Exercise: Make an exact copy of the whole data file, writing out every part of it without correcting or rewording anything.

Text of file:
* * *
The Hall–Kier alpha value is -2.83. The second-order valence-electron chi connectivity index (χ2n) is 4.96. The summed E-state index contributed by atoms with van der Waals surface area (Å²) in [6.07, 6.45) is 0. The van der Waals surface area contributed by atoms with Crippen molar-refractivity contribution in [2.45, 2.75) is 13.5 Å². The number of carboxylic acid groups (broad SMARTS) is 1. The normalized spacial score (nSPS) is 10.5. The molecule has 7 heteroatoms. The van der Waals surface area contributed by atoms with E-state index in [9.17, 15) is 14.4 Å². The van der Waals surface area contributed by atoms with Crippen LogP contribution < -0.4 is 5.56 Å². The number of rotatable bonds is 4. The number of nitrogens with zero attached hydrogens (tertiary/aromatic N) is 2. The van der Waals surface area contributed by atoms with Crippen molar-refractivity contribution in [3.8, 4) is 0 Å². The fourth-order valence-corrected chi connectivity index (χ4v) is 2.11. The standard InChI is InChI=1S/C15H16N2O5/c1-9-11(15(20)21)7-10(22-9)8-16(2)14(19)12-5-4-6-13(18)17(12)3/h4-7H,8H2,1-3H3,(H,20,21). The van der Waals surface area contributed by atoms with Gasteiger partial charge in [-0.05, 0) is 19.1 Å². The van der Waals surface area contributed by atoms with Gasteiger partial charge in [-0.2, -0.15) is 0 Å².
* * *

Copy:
The Hall–Kier alpha value is -2.83. The second-order valence-electron chi connectivity index (χ2n) is 4.96. The summed E-state index contributed by atoms with van der Waals surface area (Å²) in [6.07, 6.45) is 0. The van der Waals surface area contributed by atoms with Crippen molar-refractivity contribution in [2.45, 2.75) is 13.5 Å². The number of carboxylic acid groups (broad SMARTS) is 1. The normalized spacial score (nSPS) is 10.5. The molecule has 7 heteroatoms. The van der Waals surface area contributed by atoms with E-state index in [9.17, 15) is 14.4 Å². The van der Waals surface area contributed by atoms with Crippen LogP contribution < -0.4 is 5.56 Å². The number of rotatable bonds is 4. The number of nitrogens with zero attached hydrogens (tertiary/aromatic N) is 2. The van der Waals surface area contributed by atoms with Crippen molar-refractivity contribution in [3.8, 4) is 0 Å². The fourth-order valence-corrected chi connectivity index (χ4v) is 2.11. The standard InChI is InChI=1S/C15H16N2O5/c1-9-11(15(20)21)7-10(22-9)8-16(2)14(19)12-5-4-6-13(18)17(12)3/h4-7H,8H2,1-3H3,(H,20,21). The van der Waals surface area contributed by atoms with Gasteiger partial charge in [-0.05, 0) is 19.1 Å². The van der Waals surface area contributed by atoms with Gasteiger partial charge in [-0.2, -0.15) is 0 Å².